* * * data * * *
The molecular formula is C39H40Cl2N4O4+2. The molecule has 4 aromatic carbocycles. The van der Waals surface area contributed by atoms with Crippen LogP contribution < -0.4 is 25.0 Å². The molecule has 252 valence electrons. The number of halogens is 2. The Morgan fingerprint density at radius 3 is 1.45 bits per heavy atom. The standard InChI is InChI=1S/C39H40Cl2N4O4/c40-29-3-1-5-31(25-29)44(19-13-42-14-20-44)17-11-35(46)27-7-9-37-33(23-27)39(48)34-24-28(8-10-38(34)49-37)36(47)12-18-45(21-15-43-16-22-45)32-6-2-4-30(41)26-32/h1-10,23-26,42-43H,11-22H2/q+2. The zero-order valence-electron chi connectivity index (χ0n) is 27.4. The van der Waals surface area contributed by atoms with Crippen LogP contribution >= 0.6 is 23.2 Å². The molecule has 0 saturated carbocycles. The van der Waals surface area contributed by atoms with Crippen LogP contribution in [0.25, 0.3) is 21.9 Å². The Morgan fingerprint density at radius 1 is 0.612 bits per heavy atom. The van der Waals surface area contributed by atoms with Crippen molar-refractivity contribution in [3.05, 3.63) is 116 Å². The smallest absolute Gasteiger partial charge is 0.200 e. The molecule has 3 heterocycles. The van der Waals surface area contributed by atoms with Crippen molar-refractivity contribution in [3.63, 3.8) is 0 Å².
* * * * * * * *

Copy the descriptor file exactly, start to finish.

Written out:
The molecular formula is C39H40Cl2N4O4+2. The molecule has 4 aromatic carbocycles. The van der Waals surface area contributed by atoms with Crippen LogP contribution < -0.4 is 25.0 Å². The molecule has 252 valence electrons. The number of halogens is 2. The Morgan fingerprint density at radius 3 is 1.45 bits per heavy atom. The standard InChI is InChI=1S/C39H40Cl2N4O4/c40-29-3-1-5-31(25-29)44(19-13-42-14-20-44)17-11-35(46)27-7-9-37-33(23-27)39(48)34-24-28(8-10-38(34)49-37)36(47)12-18-45(21-15-43-16-22-45)32-6-2-4-30(41)26-32/h1-10,23-26,42-43H,11-22H2/q+2. The zero-order valence-electron chi connectivity index (χ0n) is 27.4. The van der Waals surface area contributed by atoms with Crippen LogP contribution >= 0.6 is 23.2 Å². The molecule has 0 saturated carbocycles. The van der Waals surface area contributed by atoms with Crippen LogP contribution in [0.25, 0.3) is 21.9 Å². The Morgan fingerprint density at radius 1 is 0.612 bits per heavy atom. The van der Waals surface area contributed by atoms with Crippen molar-refractivity contribution in [3.05, 3.63) is 116 Å². The smallest absolute Gasteiger partial charge is 0.200 e. The molecule has 3 heterocycles. The van der Waals surface area contributed by atoms with Crippen molar-refractivity contribution in [3.63, 3.8) is 0 Å².